Community

Volunteers restore Cobargo Cemetery, open new memorial garden after bushfires

Albert McKnight9 July 2021
Volunteers at Cobargo Cemetery

Volunteers help renew Cobargo Cemetery following the Black Summer bushfires. Photo: Supplied.

Works to revitalise Cobargo Cemetery have been completed after the Black Summer bushfires came dangerously close to damaging the graves of people at rest.

Friends of Cobargo Cemetery volunteer Mel Britton says the bushfires destroyed fencing and burnt out their shipping container that housed their gardening equipment such as lawnmowers and a whipper-snipper.

While embers also burnt flowers, there was fortunately no damage to the graves, a slice of good luck Mel puts down to the fact the volunteers had mowed the area after Christmas in 2019.

“All the trees were burnt around there, and the grass,” she says.


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“We were lucky the grass was really, really short.

“But it was virtually burnt up to the graves.”

Along with other groups, the volunteers have helped to renew the area.

Bega Valley Shire Council said the work included the construction of a new pavilion building; an upgrade to the internal gravel road; the replacement of the storage container; the repair of a bench seat and fencing; the installation of a new water tank; and construction of a new memorial rock garden.

Mel says the memorial garden provides a place for people to sit and reflect.

Restored Cobargo Cemetery

The restored Cobargo Cemetery. Photo: Supplied.

“You can put your loved one’s ashes in the ground there, or you can just put a plaque of your loved one’s details onto big rocks,” she says.

The new pavilion provides a shelter for people to sit when visiting the cemetery.

Mel remembers one time she drove by the cemetery in the rain and saw a woman, who had lost her husband, huddling with her children under an umbrella so they could visit his grave. She felt terrible they had nowhere to shelter from the wet weather.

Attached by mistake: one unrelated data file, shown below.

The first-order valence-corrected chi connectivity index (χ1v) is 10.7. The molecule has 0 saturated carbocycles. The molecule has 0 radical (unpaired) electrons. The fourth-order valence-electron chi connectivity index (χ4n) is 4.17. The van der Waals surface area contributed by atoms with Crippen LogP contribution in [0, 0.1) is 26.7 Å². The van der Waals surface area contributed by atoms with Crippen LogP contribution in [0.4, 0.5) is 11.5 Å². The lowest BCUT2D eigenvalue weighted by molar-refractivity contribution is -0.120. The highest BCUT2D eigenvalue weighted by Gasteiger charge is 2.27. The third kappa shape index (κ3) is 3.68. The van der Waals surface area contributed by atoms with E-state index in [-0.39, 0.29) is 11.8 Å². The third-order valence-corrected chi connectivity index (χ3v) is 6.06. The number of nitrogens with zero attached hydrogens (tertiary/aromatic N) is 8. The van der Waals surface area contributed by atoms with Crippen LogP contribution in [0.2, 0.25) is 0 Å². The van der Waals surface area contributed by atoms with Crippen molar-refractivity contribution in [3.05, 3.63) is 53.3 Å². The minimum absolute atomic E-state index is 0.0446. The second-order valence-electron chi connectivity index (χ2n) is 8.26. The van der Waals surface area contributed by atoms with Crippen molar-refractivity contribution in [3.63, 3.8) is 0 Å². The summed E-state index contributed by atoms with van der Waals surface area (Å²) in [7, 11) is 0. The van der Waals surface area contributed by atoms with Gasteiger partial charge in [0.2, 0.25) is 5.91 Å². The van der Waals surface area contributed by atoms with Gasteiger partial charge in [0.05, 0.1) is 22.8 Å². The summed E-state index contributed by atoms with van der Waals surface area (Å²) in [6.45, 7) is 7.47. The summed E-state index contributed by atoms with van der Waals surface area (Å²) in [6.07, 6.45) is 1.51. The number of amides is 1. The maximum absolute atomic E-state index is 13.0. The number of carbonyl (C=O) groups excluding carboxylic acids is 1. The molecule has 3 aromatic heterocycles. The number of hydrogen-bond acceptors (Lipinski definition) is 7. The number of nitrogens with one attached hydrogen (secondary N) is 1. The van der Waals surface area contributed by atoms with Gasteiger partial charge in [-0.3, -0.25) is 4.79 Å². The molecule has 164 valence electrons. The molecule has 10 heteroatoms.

“People don’t realise how much you go there once you’ve got someone there,” she says.

Mel says it felt fantastic to now have the improvements at the cemetery.

“Without Merimbula Rotary and the council we would never have been able to do a project that big on our own,” she says.

“It was a group effort.”


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Rotary Club Merimbula gave Friends of Cobargo Cemetery a new ride-on lawnmower and whipper-snipper to replace the maintenance equipment lost in the bushfires.

The club also replaced the cemetery’s timber fencing.

Council’s cemeteries and halls officer, Katrina Berenguer, said the outcome is testament to the commitment across the Bega Valley Shire to support individuals, groups and communities most impacted by the bushfires.

“It has been extremely encouraging to be part of this collaboration with Rotary Club Merimbula, the Friends of Cobargo Cemetery and council to deliver this valuable project,” she said.

“The new pavilion is a great addition to the site, providing shelter from rain or heat for loved ones and volunteers, and the rock garden provides a quiet place of reflection.

“Rotary Club Merimbula has done a fantastic job assisting with the project management of this project, and the upgrading of internal roads at the Bermagui and Pambula cemeteries.”

Funding for the project came from the Friends of Cobargo Cemetery ($10,000), Rotary Club Merimbula ($7000), and the Federal Government under the Drought Communities Programme ($23,740).

Mel also thanked Cobargo’s Bowerbird Community Op Shop, as well as the local community for supporting their projects.

The memorial garden and pavilion were opened at the end of June 2021.

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